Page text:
In my opinion it depends on your room construction. If you live in an old victorian with a suspended hardwood trampoline floor then decouple, seismic retrofit or whatever. If you live in a concrete bunker or steel reinforced highrise then you have the option to experiment. With this scenario coupling makes sense, unless of course you want to enjoy your vinyl rig during an earthquake, then by all means decouple your turntable at least. I've lived in both and I'm currently coupling. Just use common sense before you get talked into the latest overpriced "it's like I bought a new amp" isolation component because in your situation it might be a total waste of money.
The best situation is when vibration has an easier time travelling in one direction and a harder time in the other. This should be the case when you use spikes under your equipment. The reason, I believe, is that you are creating a situation where there is low physical impedance from your equipment to the table, as the small surface area of the tip creates high effective mass (by making your equipment seem much heavier to the table). There is then high physical impedance for vibrations going from the table to the equipment, as these vibrations now have to travel up into what seems like a heavier object.
I grow tired of this techno-babble. True coupling would be to run a long I beam below your equipment into bedrock. This would add the mass of that bedrock to your system mass. There is no real isolation as everything you use has a resonant frequency and your choice is where you want it. This is true for air and magnetic isolation also. In fact coupling is also isolation but with a very low resonant frequency.

Most of my equipment is coupled to my wooden floor, but my speakers have a soft cushion between spikes below and above. My experience is that you need to try both solutions and choose what is best sounding.
Words of wisdom:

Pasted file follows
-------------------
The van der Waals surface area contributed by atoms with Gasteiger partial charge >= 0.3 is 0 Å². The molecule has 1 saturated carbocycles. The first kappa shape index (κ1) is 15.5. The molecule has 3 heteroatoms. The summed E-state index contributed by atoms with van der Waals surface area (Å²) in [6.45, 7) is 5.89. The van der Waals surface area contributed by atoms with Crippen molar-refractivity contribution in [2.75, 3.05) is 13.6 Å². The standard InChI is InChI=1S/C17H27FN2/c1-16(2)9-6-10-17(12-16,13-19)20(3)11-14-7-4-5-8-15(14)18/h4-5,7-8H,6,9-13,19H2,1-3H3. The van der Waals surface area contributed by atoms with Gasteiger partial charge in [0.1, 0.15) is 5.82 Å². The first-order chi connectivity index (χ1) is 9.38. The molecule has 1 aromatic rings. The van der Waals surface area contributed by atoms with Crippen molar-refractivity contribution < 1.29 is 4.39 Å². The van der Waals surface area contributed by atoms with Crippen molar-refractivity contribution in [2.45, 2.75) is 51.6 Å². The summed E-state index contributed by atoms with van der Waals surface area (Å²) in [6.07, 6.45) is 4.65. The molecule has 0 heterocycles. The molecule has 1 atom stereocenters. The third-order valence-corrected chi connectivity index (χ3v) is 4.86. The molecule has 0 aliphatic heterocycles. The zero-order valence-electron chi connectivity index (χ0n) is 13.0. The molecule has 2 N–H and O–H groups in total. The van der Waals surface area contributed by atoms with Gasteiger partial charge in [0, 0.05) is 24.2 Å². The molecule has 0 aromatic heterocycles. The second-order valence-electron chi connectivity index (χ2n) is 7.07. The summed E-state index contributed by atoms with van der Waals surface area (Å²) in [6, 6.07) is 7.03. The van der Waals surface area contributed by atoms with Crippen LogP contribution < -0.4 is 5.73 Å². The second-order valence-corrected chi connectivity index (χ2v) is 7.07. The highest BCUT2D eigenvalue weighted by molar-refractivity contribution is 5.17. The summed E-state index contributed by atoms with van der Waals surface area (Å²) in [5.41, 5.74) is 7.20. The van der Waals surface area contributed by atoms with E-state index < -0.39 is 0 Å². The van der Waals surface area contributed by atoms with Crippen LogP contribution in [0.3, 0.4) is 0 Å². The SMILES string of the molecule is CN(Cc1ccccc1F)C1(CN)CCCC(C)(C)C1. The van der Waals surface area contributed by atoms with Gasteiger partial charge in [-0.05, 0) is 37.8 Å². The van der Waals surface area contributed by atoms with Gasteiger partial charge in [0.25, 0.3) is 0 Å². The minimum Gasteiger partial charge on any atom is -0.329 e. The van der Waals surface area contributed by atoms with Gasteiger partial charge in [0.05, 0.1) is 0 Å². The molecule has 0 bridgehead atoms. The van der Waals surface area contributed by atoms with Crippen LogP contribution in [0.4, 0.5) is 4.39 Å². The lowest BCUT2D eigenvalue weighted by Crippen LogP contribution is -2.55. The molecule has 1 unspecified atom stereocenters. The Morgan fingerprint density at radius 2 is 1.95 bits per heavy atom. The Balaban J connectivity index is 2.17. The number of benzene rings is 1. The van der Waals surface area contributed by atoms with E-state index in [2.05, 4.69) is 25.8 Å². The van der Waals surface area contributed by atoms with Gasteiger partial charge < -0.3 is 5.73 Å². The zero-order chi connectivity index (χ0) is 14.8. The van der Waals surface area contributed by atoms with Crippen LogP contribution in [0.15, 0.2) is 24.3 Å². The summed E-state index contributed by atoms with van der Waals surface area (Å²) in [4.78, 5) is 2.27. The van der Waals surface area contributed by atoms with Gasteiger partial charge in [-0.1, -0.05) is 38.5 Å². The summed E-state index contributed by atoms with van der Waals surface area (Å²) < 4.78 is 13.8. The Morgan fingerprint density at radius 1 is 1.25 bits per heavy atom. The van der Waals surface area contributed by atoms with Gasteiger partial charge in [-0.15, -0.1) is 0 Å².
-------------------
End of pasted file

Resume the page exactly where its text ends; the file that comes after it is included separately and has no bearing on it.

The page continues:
True coupling would be to run a long I beam below your equipment into bedrock. This would add the mass of that bedrock to your system mass. There is no real isolation as everything you use has a resonant frequency and your choice is where you want it. This is true for air and magnetic isolation also. In fact coupling is also isolation but with a very low resonant frequency.

I wonder what the Sistrum cult followers have to say...
Tbg, that is why people are beginning to build stands built for certain resonant frequencies. The designs are made so that the bases resonant frequency is below that of the gear on it. If the resonant frequency of the base is below that of the gear placed upon it, the gear cannot resonate.
Unless it is generating the movement and assuming it is tightly coupled to the stand. I do like the Neuance shelves on my Mana stands, however, as they have continuously variable resonance frequencies and are on the Mana spikes.
I actually worked on a project where I contracted a mason to lay cement block in a customers basement.The block went from this guys basement up through a hole or a square I cut in his living room floor.The block then went about knee high in the living room and his Oricle turntable was mounted on the block that went from his basement floor to his living room.He was able to get unreal SPL's out of the damn system based on a turntable.
Isolation by nature of materials used is a storage medium. Why would one, find it desireable to have unwanted energy stored in or around their electro-mechanical devices? I think having this unwanted energy present would reduce the efficiency of the device, in, under or surrounded by the isolation vessel. Also, now the surrounding storage vessel, not infinite in its capacity will release stored collected energy over a unpredictable amount of time and with unpredictable amplitude. This unpredictable storage and release behavior becomes even more problomatic when some of this stored energy will be released back into the very device it is trying to isolate.The sonic signature of the storage vessel will be blended with the intrinsic sound of the nearby electro-mechanical device..Whats worse than having the influences of one unpredictable storage medium? How about two or several or lets retune our whole system with a multitude of unpredictability.Tom
In response to 11-28-03: Psychicanimal